• Exploring Arizona’s White Mountains

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    When people think of visiting Arizona, the majestic Grand Canyon or the beautiful sun-kissed cities of Phoenix and Tucson may be the first destinations that come to mind. However, there is another, less traveled, visitor’s paradise in Arizona, known as the White Mountain area. Locate in Northeast Arizona near the border of New Mexico, the White Mountains are home to one of the largest and most impressive stands of ponderosa pine found anywhere in the world. Elk, deer, bighorn sheep, and wild turkey roam freely through the cool forests and fresh mountain streams. Visitors to the White Mountains will find something to satisfy almost every interest. For the outdoor enthusiast there is hiking, fishing, hunting, horseback riding and mountain biking. Leisure lovers will find golf, the performing arts, antiquing, a symphony orchestra, and historic Native American and pioneer sites. White Mountain winters offer fireplace-warmed cabins and a variety of snow sports as well.

    The White Mountain area has been home to a number of ancient Native American peoples, including the Mogollon and Anasazi tribes. It is still home to Native Americans, including the White Mountain Apache people and the Navajo Nation. Visitors can see ancient Native American ruins or tour historic Fort Apache, a mid-nineteenth century military outpost. The twenty-seven buildings of Fort Apache today are part of a living history museum celebrating the culture of the White Mountain Apache people.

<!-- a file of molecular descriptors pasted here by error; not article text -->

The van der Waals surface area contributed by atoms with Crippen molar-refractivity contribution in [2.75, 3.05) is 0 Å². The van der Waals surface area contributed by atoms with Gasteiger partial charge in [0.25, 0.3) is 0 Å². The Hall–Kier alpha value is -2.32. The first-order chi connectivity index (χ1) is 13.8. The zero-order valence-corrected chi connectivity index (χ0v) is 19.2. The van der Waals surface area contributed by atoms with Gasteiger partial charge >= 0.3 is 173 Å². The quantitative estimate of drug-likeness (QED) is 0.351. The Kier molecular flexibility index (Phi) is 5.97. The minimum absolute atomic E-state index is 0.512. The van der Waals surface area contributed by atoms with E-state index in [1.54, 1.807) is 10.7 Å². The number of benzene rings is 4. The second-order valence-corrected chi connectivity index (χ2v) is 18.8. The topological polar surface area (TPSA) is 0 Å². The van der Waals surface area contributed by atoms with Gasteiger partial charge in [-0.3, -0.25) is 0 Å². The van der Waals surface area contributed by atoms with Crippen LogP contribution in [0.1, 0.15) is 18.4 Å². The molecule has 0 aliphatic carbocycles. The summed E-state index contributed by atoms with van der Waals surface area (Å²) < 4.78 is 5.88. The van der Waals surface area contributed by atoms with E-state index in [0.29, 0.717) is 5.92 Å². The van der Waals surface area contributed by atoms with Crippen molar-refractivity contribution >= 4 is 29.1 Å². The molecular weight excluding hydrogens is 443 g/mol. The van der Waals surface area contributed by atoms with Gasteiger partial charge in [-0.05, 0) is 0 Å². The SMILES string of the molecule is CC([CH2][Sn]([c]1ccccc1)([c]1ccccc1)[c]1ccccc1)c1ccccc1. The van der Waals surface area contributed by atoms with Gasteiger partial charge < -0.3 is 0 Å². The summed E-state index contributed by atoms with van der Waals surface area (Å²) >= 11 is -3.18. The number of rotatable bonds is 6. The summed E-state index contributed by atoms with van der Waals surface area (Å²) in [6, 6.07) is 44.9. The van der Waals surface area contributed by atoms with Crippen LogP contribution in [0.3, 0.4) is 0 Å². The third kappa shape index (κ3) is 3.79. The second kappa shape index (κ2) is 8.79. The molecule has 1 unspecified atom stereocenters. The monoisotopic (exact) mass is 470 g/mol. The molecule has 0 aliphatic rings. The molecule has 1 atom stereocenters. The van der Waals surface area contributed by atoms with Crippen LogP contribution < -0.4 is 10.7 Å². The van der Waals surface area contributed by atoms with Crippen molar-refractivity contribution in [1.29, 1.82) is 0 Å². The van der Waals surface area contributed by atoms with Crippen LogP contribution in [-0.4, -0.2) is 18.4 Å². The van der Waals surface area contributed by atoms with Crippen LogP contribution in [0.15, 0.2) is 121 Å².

Located on the White Mountain Apache Reservation, near the small town of Pinetop, is the Hon-Dah Resort and Casino. Visitors will find a hotel, conference center, and RV park, with an outdoor sports and ski shop. The casino features slot machines and table games, as well as live music and comedy shows. The White Mountain Apache tribe also owns and operates the Sunrise Ski Resort, featuring downhill and cross-country skiing, tubing, and snowboarding, amidst spectacular winter vistas. The ski area begins on Apache Peak, at 11,100 feet.

    Lodging in the White Mountains is plentiful. Towns like Show Low, Pinetop, Snowflake, and Lakeside offer cozy bed and breakfasts, resort lodges, budget hotels, and RV parks. Visitors also may opt to rent private cabins, many with pool or spa amenities.

    The White Mountain resort area is about a four hour drive from Phoenix, Tucson, or Grand Canyon Village. It is one option that certainly should be on the list of sites to see in Arizona.

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